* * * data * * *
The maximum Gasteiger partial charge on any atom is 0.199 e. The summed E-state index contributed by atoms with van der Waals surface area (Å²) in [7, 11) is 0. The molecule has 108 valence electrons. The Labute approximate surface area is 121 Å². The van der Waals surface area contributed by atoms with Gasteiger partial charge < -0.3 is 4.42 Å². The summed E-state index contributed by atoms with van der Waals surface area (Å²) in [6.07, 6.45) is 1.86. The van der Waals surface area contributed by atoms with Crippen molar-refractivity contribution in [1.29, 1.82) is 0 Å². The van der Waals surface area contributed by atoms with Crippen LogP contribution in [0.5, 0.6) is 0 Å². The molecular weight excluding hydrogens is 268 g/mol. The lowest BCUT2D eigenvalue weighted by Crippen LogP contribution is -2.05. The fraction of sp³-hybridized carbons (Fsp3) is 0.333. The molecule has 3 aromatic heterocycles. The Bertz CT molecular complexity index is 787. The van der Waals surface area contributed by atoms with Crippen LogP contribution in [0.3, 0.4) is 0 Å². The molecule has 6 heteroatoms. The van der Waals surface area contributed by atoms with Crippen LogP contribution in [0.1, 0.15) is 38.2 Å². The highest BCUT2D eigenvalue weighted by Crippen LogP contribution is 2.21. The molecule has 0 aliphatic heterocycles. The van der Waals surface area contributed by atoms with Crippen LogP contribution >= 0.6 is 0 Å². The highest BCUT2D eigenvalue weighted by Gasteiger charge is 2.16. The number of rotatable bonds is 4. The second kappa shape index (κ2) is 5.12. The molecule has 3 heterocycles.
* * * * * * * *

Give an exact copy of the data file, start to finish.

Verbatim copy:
The maximum Gasteiger partial charge on any atom is 0.199 e. The summed E-state index contributed by atoms with van der Waals surface area (Å²) in [7, 11) is 0. The molecule has 108 valence electrons. The Labute approximate surface area is 121 Å². The van der Waals surface area contributed by atoms with Gasteiger partial charge < -0.3 is 4.42 Å². The summed E-state index contributed by atoms with van der Waals surface area (Å²) in [6.07, 6.45) is 1.86. The van der Waals surface area contributed by atoms with Crippen molar-refractivity contribution in [1.29, 1.82) is 0 Å². The van der Waals surface area contributed by atoms with Crippen LogP contribution in [0.5, 0.6) is 0 Å². The molecular weight excluding hydrogens is 268 g/mol. The lowest BCUT2D eigenvalue weighted by Crippen LogP contribution is -2.05. The fraction of sp³-hybridized carbons (Fsp3) is 0.333. The molecule has 3 aromatic heterocycles. The Bertz CT molecular complexity index is 787. The van der Waals surface area contributed by atoms with Crippen LogP contribution in [0.3, 0.4) is 0 Å². The molecule has 6 heteroatoms. The van der Waals surface area contributed by atoms with Crippen LogP contribution in [0.1, 0.15) is 38.2 Å². The highest BCUT2D eigenvalue weighted by Crippen LogP contribution is 2.21. The molecule has 0 aliphatic heterocycles. The van der Waals surface area contributed by atoms with Crippen LogP contribution >= 0.6 is 0 Å². The highest BCUT2D eigenvalue weighted by Gasteiger charge is 2.16. The number of rotatable bonds is 4. The second kappa shape index (κ2) is 5.12. The molecule has 3 heterocycles.